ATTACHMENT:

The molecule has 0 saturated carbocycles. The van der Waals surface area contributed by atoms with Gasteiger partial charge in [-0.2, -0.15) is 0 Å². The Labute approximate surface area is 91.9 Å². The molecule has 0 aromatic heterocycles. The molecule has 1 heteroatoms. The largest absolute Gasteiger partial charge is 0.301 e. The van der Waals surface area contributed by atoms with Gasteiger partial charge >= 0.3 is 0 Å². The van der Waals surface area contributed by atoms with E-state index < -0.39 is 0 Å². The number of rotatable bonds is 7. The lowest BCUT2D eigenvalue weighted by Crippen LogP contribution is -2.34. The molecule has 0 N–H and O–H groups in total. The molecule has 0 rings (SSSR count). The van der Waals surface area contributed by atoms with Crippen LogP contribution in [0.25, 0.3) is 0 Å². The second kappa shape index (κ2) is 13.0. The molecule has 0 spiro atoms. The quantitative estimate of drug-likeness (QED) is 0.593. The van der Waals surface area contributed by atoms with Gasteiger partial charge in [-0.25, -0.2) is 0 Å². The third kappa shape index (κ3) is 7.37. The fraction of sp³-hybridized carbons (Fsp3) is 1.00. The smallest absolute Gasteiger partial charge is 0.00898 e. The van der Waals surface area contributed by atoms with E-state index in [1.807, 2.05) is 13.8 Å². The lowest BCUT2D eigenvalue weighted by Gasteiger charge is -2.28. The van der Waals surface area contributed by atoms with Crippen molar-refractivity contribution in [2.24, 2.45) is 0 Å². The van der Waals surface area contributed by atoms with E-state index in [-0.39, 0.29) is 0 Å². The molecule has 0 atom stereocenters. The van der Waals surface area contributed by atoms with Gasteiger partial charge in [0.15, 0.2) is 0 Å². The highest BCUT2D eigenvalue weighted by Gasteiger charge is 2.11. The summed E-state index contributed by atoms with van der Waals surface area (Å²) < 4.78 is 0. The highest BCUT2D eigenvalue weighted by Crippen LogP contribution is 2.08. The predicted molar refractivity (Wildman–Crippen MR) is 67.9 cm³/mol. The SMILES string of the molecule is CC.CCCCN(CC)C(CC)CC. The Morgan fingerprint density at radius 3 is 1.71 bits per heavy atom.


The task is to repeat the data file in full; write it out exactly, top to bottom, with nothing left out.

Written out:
The molecule has 0 saturated carbocycles. The van der Waals surface area contributed by atoms with Gasteiger partial charge in [-0.2, -0.15) is 0 Å². The Labute approximate surface area is 91.9 Å². The molecule has 0 aromatic heterocycles. The molecule has 1 heteroatoms. The largest absolute Gasteiger partial charge is 0.301 e. The van der Waals surface area contributed by atoms with Gasteiger partial charge >= 0.3 is 0 Å². The van der Waals surface area contributed by atoms with E-state index < -0.39 is 0 Å². The number of rotatable bonds is 7. The lowest BCUT2D eigenvalue weighted by Crippen LogP contribution is -2.34. The molecule has 0 N–H and O–H groups in total. The molecule has 0 rings (SSSR count). The van der Waals surface area contributed by atoms with Crippen LogP contribution in [0.25, 0.3) is 0 Å². The second kappa shape index (κ2) is 13.0. The molecule has 0 spiro atoms. The quantitative estimate of drug-likeness (QED) is 0.593. The van der Waals surface area contributed by atoms with Gasteiger partial charge in [-0.25, -0.2) is 0 Å². The third kappa shape index (κ3) is 7.37. The fraction of sp³-hybridized carbons (Fsp3) is 1.00. The smallest absolute Gasteiger partial charge is 0.00898 e. The van der Waals surface area contributed by atoms with E-state index in [1.807, 2.05) is 13.8 Å². The lowest BCUT2D eigenvalue weighted by Gasteiger charge is -2.28. The van der Waals surface area contributed by atoms with Crippen molar-refractivity contribution in [2.24, 2.45) is 0 Å². The van der Waals surface area contributed by atoms with E-state index in [-0.39, 0.29) is 0 Å². The molecule has 0 atom stereocenters. The van der Waals surface area contributed by atoms with Gasteiger partial charge in [0.15, 0.2) is 0 Å². The highest BCUT2D eigenvalue weighted by Gasteiger charge is 2.11. The summed E-state index contributed by atoms with van der Waals surface area (Å²) < 4.78 is 0. The highest BCUT2D eigenvalue weighted by Crippen LogP contribution is 2.08. The predicted molar refractivity (Wildman–Crippen MR) is 67.9 cm³/mol. The SMILES string of the molecule is CC.CCCCN(CC)C(CC)CC. The Morgan fingerprint density at radius 3 is 1.71 bits per heavy atom.